By G. Jeffrey MacDonald
When deputies and bishops debate a proposed $120 million budget this week, they will weigh what the budget committee calls “bold new initiatives,” especially in racial justice, church planting, and evangelism.
But they will likely hear less about the financial health of the Episcopal Church, which currently receives only 61 percent of its income from diocesan assessments. The rest comes from other sources, including endowment funds and property rental.
Bishop James Mathes of San Diego flagged the 61-percent figure for the Program, Budget, and Finance Committee on Tuesday as the panel prepared its budget narrative for presentation. He said the church should know what that number represents.
“I think it is our responsibility to note that, with a lesser and lesser percentage of the Episcopal Church’s budget being paid by assessment, we are living more and more on the generosity of the past,” Bishop Mathes said. Thus the church is increasingly spending money that its members have not donated, he said.
“I think we just need to call that out,” Mathes said. “When we see that in congregations, that’s a sign of less and less health.”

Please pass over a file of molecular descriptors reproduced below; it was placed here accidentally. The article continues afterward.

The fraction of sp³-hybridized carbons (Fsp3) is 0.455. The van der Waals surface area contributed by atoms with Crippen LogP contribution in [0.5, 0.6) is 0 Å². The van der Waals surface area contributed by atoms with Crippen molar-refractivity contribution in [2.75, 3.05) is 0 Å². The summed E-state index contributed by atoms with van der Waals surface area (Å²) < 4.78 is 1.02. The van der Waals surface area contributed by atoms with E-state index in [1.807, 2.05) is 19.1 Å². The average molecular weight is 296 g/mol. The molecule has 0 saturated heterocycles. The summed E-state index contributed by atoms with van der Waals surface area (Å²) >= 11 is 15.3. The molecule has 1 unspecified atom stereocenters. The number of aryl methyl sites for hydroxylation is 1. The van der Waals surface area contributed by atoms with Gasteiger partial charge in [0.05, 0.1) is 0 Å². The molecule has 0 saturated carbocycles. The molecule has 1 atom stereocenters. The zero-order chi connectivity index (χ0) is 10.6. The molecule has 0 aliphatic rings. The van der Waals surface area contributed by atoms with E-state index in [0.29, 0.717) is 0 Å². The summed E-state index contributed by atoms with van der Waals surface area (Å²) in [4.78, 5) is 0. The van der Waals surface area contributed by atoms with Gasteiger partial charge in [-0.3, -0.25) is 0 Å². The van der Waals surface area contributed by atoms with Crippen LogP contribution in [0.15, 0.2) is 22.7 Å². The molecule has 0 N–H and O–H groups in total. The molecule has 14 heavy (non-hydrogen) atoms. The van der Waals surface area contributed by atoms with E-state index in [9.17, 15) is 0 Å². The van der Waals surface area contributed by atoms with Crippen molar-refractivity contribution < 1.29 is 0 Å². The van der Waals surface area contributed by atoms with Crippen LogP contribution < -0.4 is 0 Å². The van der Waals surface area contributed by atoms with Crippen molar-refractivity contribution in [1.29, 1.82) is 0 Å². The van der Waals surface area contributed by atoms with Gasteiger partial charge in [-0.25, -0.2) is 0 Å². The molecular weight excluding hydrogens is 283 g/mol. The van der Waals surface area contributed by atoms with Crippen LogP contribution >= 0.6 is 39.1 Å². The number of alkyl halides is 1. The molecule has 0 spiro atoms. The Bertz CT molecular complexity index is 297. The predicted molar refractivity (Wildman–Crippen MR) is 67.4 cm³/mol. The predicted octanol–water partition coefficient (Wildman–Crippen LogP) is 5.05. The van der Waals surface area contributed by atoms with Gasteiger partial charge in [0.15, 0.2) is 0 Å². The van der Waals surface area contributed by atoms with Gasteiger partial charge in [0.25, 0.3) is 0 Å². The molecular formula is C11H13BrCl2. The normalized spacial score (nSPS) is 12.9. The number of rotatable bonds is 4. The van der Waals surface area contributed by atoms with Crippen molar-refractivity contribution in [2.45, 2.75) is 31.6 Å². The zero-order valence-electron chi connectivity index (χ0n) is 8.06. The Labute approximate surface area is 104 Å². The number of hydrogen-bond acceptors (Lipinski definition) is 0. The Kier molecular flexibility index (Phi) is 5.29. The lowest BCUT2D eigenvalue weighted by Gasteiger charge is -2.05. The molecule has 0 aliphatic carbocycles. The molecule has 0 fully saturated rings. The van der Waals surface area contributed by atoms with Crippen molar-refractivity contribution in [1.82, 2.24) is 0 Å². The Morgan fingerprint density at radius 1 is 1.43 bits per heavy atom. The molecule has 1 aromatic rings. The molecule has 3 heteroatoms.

But the committee opted not to unpack the significance of the 61-percent figure before General Convention.
“I think the 61 percent shows up pretty graphically in the pie chart,” committee chair Mally Ewing Lloyd said. “If we put a sentence in that says, ‘This represents 61 percent of the income,’ with no further comment, people can draw their conclusions.”
Financial pressure on dioceses will be gradually lifted over the next triennium, according to the budget committee’s plans. Currently dioceses are expected to send 19 percent of operating income to the Episcopal Church Center in the form of assessments; the first $120,000 is exempt.
But two-thirds of dioceses do not meet that standard. One third of dioceses contribute less than 15 percent of their operating income.
The new system would raise the exemption level to $150,000 and phase in a reduction in diocesan assessments. Those levels would drop to 18 percent in 2016, 16.5 percent in 2017, and 15 percent in 2018.
“What we really are hoping for is that this provides an occasion, an opportunity for a fresh start, and people can come together around their support of the church,” said Bishop Stephen Lane of Maine, vice chair of the committee.